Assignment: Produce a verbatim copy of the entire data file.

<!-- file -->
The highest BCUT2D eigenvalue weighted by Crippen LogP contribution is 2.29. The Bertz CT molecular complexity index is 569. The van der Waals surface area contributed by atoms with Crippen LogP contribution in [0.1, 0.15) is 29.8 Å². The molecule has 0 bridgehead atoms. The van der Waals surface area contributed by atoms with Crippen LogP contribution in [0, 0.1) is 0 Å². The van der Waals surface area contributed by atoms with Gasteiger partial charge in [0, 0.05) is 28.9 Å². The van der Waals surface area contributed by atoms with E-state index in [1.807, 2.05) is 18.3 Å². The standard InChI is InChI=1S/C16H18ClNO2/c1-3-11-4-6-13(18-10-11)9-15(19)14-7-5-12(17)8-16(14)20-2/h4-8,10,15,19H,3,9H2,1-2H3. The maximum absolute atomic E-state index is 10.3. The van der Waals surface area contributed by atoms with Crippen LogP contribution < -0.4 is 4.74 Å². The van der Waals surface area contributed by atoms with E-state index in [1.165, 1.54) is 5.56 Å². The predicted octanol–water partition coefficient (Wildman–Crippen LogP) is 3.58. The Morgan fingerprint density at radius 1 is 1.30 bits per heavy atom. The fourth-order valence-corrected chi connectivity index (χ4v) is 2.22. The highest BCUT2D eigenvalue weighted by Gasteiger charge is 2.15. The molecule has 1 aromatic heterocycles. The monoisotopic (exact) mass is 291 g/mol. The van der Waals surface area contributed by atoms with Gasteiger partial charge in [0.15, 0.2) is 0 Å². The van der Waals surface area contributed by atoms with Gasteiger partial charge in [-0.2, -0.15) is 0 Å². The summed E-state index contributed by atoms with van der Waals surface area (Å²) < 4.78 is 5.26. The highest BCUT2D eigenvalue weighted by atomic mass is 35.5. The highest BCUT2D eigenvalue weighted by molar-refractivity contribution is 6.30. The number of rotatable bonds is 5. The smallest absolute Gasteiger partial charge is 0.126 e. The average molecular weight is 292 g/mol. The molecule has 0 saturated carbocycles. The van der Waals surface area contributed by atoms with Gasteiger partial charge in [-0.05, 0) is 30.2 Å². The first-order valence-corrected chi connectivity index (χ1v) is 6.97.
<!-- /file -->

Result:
The highest BCUT2D eigenvalue weighted by Crippen LogP contribution is 2.29. The Bertz CT molecular complexity index is 569. The van der Waals surface area contributed by atoms with Crippen LogP contribution in [0.1, 0.15) is 29.8 Å². The molecule has 0 bridgehead atoms. The van der Waals surface area contributed by atoms with Crippen LogP contribution in [0, 0.1) is 0 Å². The van der Waals surface area contributed by atoms with Gasteiger partial charge in [0, 0.05) is 28.9 Å². The van der Waals surface area contributed by atoms with E-state index in [1.807, 2.05) is 18.3 Å². The standard InChI is InChI=1S/C16H18ClNO2/c1-3-11-4-6-13(18-10-11)9-15(19)14-7-5-12(17)8-16(14)20-2/h4-8,10,15,19H,3,9H2,1-2H3. The maximum absolute atomic E-state index is 10.3. The van der Waals surface area contributed by atoms with Crippen LogP contribution < -0.4 is 4.74 Å². The van der Waals surface area contributed by atoms with E-state index in [1.165, 1.54) is 5.56 Å². The predicted octanol–water partition coefficient (Wildman–Crippen LogP) is 3.58. The Morgan fingerprint density at radius 1 is 1.30 bits per heavy atom. The fourth-order valence-corrected chi connectivity index (χ4v) is 2.22. The highest BCUT2D eigenvalue weighted by Gasteiger charge is 2.15. The molecule has 1 aromatic heterocycles. The monoisotopic (exact) mass is 291 g/mol. The van der Waals surface area contributed by atoms with Gasteiger partial charge in [0.15, 0.2) is 0 Å². The van der Waals surface area contributed by atoms with Gasteiger partial charge in [-0.2, -0.15) is 0 Å². The summed E-state index contributed by atoms with van der Waals surface area (Å²) < 4.78 is 5.26. The highest BCUT2D eigenvalue weighted by atomic mass is 35.5. The highest BCUT2D eigenvalue weighted by molar-refractivity contribution is 6.30. The number of rotatable bonds is 5. The smallest absolute Gasteiger partial charge is 0.126 e. The average molecular weight is 292 g/mol. The molecule has 0 saturated carbocycles. The van der Waals surface area contributed by atoms with Gasteiger partial charge in [-0.05, 0) is 30.2 Å². The first-order valence-corrected chi connectivity index (χ1v) is 6.97.